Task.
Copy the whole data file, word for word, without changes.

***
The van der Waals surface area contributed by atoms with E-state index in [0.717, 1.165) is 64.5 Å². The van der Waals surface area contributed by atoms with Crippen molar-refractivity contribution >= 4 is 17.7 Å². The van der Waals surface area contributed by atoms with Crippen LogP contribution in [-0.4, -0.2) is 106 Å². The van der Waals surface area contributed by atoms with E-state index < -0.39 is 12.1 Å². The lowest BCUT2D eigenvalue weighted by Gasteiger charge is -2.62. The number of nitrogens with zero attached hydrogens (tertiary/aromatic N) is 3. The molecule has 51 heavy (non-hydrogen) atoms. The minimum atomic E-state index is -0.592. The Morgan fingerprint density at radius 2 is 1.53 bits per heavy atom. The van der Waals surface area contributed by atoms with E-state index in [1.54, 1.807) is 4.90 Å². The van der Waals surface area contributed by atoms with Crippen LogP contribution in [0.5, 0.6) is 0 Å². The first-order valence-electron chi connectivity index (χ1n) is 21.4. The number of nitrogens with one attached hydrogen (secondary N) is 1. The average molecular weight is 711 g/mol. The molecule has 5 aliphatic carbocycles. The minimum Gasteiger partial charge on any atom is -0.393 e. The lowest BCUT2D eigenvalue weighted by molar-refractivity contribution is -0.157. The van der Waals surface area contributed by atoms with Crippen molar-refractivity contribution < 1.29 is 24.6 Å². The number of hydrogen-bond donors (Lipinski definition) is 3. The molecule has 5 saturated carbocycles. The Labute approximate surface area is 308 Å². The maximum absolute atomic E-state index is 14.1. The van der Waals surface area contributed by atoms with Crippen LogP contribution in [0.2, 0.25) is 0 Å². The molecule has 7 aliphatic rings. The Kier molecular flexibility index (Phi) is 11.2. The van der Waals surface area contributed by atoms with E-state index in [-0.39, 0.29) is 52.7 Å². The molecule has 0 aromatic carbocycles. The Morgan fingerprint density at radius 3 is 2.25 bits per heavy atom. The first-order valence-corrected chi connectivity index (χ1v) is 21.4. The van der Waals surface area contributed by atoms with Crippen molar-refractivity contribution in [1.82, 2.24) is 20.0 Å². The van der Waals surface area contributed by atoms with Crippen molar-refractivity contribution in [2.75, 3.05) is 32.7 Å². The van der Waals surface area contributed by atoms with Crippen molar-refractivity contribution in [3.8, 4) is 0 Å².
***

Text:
The van der Waals surface area contributed by atoms with E-state index in [0.717, 1.165) is 64.5 Å². The van der Waals surface area contributed by atoms with Crippen molar-refractivity contribution >= 4 is 17.7 Å². The van der Waals surface area contributed by atoms with Crippen LogP contribution in [-0.4, -0.2) is 106 Å². The van der Waals surface area contributed by atoms with E-state index < -0.39 is 12.1 Å². The lowest BCUT2D eigenvalue weighted by Gasteiger charge is -2.62. The number of nitrogens with zero attached hydrogens (tertiary/aromatic N) is 3. The molecule has 51 heavy (non-hydrogen) atoms. The minimum atomic E-state index is -0.592. The Morgan fingerprint density at radius 2 is 1.53 bits per heavy atom. The van der Waals surface area contributed by atoms with E-state index in [1.54, 1.807) is 4.90 Å². The van der Waals surface area contributed by atoms with Crippen LogP contribution in [0.5, 0.6) is 0 Å². The first-order valence-electron chi connectivity index (χ1n) is 21.4. The number of nitrogens with one attached hydrogen (secondary N) is 1. The average molecular weight is 711 g/mol. The molecule has 5 aliphatic carbocycles. The minimum Gasteiger partial charge on any atom is -0.393 e. The lowest BCUT2D eigenvalue weighted by molar-refractivity contribution is -0.157. The van der Waals surface area contributed by atoms with Crippen molar-refractivity contribution < 1.29 is 24.6 Å². The number of hydrogen-bond donors (Lipinski definition) is 3. The molecule has 5 saturated carbocycles. The Labute approximate surface area is 308 Å². The maximum absolute atomic E-state index is 14.1. The van der Waals surface area contributed by atoms with Crippen LogP contribution in [0.2, 0.25) is 0 Å². The molecule has 7 aliphatic rings. The Kier molecular flexibility index (Phi) is 11.2. The van der Waals surface area contributed by atoms with E-state index in [-0.39, 0.29) is 52.7 Å². The molecule has 0 aromatic carbocycles. The Morgan fingerprint density at radius 3 is 2.25 bits per heavy atom. The first-order valence-corrected chi connectivity index (χ1v) is 21.4. The van der Waals surface area contributed by atoms with Crippen molar-refractivity contribution in [1.82, 2.24) is 20.0 Å². The van der Waals surface area contributed by atoms with Crippen molar-refractivity contribution in [2.75, 3.05) is 32.7 Å². The van der Waals surface area contributed by atoms with Crippen molar-refractivity contribution in [3.8, 4) is 0 Å².